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Corneal Conditions

Diabetic Eye Care at St. Paul Eye Clinic

The cornea is the center of the eye through which we see. Normally, it is smooth and clear. But injury, disease, and certain medical conditions can make it cloudy and make vision difficult.

Removing some or all of the cornea and replacing it with corneal tissue from an organ donor can sometimes restore vision. This procedure is called corneal transplantation. According to the Eye Bank Association of America, nearly 50,000 corneal transplantations are performed in the United States yearly.

In all cases the medical history of each medical donor is carefully reviewed and blood tests are performed to check for infections prior to transplantation. If there is any doubt about the safety of corneal transplantation, the donated tissues are used for medical research instead of being transplanted into a patient’s eye.

Who needs corneal transplantation?

St. Paul Eye Clinic recommends corneal transplantation only after a careful examination of the eye. The most common reasons for the operation are:

  • Eye injury: Sometimes an injury damages the cornea so severely that it will not heal correctly. We might recommend a corneal transplant to improve vision or to close a wound to the eye.
  • Medical conditions: Some eye infections can damage the cornea and not heal. There are also certain medical conditions, such as Fuchs' Endothelial Dystrophy, that make the cornea cloudy. This condition may require replacement of the inner layers of the cornea.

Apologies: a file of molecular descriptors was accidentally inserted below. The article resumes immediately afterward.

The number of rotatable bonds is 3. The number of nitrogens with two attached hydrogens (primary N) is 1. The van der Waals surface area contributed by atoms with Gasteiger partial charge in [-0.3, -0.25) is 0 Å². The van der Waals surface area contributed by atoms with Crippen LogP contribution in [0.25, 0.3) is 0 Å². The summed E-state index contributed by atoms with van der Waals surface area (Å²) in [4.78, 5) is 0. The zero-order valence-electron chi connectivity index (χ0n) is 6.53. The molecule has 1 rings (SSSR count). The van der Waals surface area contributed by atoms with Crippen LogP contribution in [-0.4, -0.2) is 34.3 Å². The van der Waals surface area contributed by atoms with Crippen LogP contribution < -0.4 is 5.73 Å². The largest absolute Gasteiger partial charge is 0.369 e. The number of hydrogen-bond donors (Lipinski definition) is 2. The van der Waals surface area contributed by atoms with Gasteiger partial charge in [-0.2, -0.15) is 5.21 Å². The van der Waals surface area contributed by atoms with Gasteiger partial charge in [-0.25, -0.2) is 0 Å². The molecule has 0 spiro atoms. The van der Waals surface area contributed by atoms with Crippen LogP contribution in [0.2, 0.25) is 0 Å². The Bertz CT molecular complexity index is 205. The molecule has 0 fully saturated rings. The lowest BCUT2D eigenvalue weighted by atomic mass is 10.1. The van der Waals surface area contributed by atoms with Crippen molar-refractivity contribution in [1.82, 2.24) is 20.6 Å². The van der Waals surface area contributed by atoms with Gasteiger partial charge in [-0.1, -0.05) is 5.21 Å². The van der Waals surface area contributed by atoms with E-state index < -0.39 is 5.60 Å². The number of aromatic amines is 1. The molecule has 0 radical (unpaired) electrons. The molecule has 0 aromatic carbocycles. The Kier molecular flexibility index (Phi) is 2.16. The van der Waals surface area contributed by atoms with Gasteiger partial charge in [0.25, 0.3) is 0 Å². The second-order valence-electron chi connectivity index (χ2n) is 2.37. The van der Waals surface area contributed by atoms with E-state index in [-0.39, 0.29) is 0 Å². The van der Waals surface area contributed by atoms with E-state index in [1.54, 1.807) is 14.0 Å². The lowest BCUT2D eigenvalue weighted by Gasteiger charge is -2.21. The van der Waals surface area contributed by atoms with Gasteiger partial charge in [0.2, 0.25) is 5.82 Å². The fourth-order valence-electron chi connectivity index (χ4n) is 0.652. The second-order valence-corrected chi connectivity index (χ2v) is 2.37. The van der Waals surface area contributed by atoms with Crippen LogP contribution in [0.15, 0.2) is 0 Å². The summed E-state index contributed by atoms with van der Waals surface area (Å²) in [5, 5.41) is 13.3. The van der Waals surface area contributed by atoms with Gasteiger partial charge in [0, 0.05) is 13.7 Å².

• Pseudophakic bullous keratopathy: This is corneal swelling and clouding after cataract surgery.
  • Keratoconus: This condition results in a cornea that is thin and weak and bulges outward into a cone shape. Keratoconus is initially managed with contact lenses and glasses but may ultimately require corneal transplantation.

Types of corneal transplantation

  • Penetrating keratoplasty: This type of transplantation replaces the entire cornea. This is commonly used in patients with keratoconus or corneal scars.
  • Endothelial keratoplasty: This newer type of corneal transplantation replaces just the inner layers of the cornea. It is used commonly in patients with Fuchs' Endothelial Dystrophy.

After corneal transplantation

After surgery, it is important not to put any pressure on the eye. It is best not even to touch or rub anywhere near the eye, so we will most likely put a shield over it. Wearing glasses or sunglasses will also help protect the eye.

We will prescribe special eyedrops to promote healing and prevent infection and transplant rejection. Patients will continue using some medication for several months after a corneal transplant.

The majority of corneal transplantations are successful. The operation is less successful in the presence of corneal infection or severe injury such as a chemical burn. In a small number of cases, new corneal tissue is rejected by the body even after a successful operation and where all medications were taken correctly.

It is not unusual for the transplanted cornea eye to have vision that is very different from the other eye. This difference may be very disturbing, but eyeglasses or contact lenses can help. Vision can change rapidly after corneal transplantation, so it is necessary to visit St. Paul Eye Clinic more often than usual.

Preserve Your Vision with Prompt Treatment

Don’t take chances with your precious eyesight. Call and schedule your screening appointment at the St. Paul Eye Clinic nearest you today or use our online appointment request form. We have several locations in St. Paul, Minnesota and northwest Wisconsin to serve you.